Introduction. Distance running performance is a simple function of developing high speeds and maintaining this speed as long as possible. Thus a correct running technique becomes an important component of performance. Technique is effective if the competitor can reach a better performance result with the same or lower energy consumption. The purpose of this investigation was to examine a six weeks application explosive type strength training on lower extremities power and maximum speed performance improvement in order to facilitate running technique in sub-elite male middle-distance runner. Material and methods. A sub-elite runner performed twice a week special exercises and running drills. He completed a pre and post-training jumping (SJ, CMJ, standing long jump, standing five jump) and speed (20 m from standing and flying start) field tests. For kinematical analysis, a video (SIMI Motion System) of a 10 m sprint from a 20 m flying start was collected. Results. Improvement occurred in all measurements but strong changes were evident in the 10 m from 20 flying start and in stride frequency from 3.90 to 4.01 Hz, due to decreasing of ground contact time from 160 to 156 ms. No strong evidence in the participant's running technique changes. Conclusion. This proved that six weeks of dynamic type strength program seems to improve neuromuscular characteristics of running speed and explosive power and no changes in running technique.
If the inline PDF is not rendering correctly, you can download the PDF file here.
1. Yasushi E. Michiyoshi A. Hidetaka O. Norihisa F. (1999). Running technique in long distance running and the effectiveness of mechanical energy utilization. Japanese Journal of Biomechanics in Sports & Exercise 3(1) 12-19.
2. Williams K.R. Cavanagh P.R. Ziff J.L. (1991). Biomechanical studies of elite female distance runner. International Journal of Sports Medicine 8(2) 107-118.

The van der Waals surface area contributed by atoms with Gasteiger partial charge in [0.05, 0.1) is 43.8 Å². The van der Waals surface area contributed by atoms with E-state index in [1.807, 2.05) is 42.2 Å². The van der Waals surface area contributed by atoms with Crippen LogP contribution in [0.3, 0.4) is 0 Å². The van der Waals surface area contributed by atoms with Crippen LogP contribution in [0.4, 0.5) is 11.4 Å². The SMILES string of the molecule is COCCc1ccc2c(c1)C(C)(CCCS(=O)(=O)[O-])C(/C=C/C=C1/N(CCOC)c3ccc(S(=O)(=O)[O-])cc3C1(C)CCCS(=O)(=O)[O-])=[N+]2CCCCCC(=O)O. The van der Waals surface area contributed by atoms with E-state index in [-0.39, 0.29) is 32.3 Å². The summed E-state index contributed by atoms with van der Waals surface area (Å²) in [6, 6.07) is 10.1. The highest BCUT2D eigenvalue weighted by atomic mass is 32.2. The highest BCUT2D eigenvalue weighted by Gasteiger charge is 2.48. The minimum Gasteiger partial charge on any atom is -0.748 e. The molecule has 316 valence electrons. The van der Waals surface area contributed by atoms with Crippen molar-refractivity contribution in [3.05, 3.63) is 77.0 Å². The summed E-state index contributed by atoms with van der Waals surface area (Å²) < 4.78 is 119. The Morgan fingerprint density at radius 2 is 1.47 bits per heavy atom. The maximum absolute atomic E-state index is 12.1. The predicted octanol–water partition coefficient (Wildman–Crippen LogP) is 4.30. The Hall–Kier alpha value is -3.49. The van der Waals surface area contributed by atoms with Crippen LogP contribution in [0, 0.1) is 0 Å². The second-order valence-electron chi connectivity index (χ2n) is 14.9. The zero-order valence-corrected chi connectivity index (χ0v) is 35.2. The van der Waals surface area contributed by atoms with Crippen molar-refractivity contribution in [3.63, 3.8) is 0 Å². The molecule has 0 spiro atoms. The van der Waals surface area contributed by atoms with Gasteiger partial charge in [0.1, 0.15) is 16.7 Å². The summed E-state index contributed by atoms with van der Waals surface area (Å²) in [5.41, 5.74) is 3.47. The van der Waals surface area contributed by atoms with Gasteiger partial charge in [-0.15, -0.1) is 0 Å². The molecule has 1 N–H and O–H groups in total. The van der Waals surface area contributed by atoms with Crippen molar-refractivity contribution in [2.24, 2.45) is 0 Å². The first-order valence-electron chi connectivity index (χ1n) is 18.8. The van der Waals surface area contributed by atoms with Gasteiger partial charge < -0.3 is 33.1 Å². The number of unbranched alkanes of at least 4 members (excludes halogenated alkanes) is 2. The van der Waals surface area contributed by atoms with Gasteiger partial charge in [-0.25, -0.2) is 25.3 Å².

3. Bushnell T. Hunter I. (2007). Differences in technique between sprinters and distance runners at equal and maximal speeds. Sports biomechanics 6(3) 261-268.
4. Novacheck T.F. (1998). The biomechanics of running. Gait Posture 7(1) 77-95.
5. Nummela A. Rusko H. Mero A. (1994). EMG activities and ground reaction force during fatigued and nonfatigued sprinting. Medicine and Science in Sports and Exercises 26(5) 605- 609.
6. Cavanagh P.R. Kram R. (1990). Stride length in distance running: velocity body dimensions and added mass effects. In P.R. Cavanagh (ed.) Biomechanics of distance running (pp. 35-63). Illinois: Human Kinetic Books.
7. Brüggemann G.P. Koszewski D. Müller H. (1997). Biomechanical research project: Athens 1997 final report. Oxford: Meyer & Meyer Sport 12-41.
8. Coh M. Dolenec A. Jost B. (1998). Kinematic and dynamic structure of the sprinting stride of top female sprinters. Biology and Sport 4 237-243.
9. Mackala K. (2007). Optimisation of performance through kinematic analysis of the different phases of the 100 meters. New Studies in Athletics 22 7-16.
10. Enomoto Y. Kadano H. Suzuki Y. Chiba T. Koyama K. (2008). Biomechanical analysis of the medalists in the 10000 meters at the 2007 World Championships in Athletics. New Studies in Athletics 3 61-66.
11. Schmidtbleicher D. (1985). Strength training. Part 1. Classification of methods. Sports: Science Periodical on Research and Technology in Sport 8 1-8.
12. Radford P.F. (1990). Sprinting. In T. Reilly N. Secher P. Snell C. Williams (eds.) Physiology of Sport (pp.71-99). London: E. & F.N. Spon.
13. Mero A. Komi P.V. Gregor R.J. (1992). Biomechanics of sprint running. Sport Medicine 13 376-392.
14. Siff M.C. Verkhoshansky Y.V. (1996). Supertraining: special strength training for sporting excellence. Pittsburgh: Sports Support Syndicate.
15. Martin D.E. Coe P.N. (1997). Better training for distance runners. Human Kinetics Ilinois: Champaign.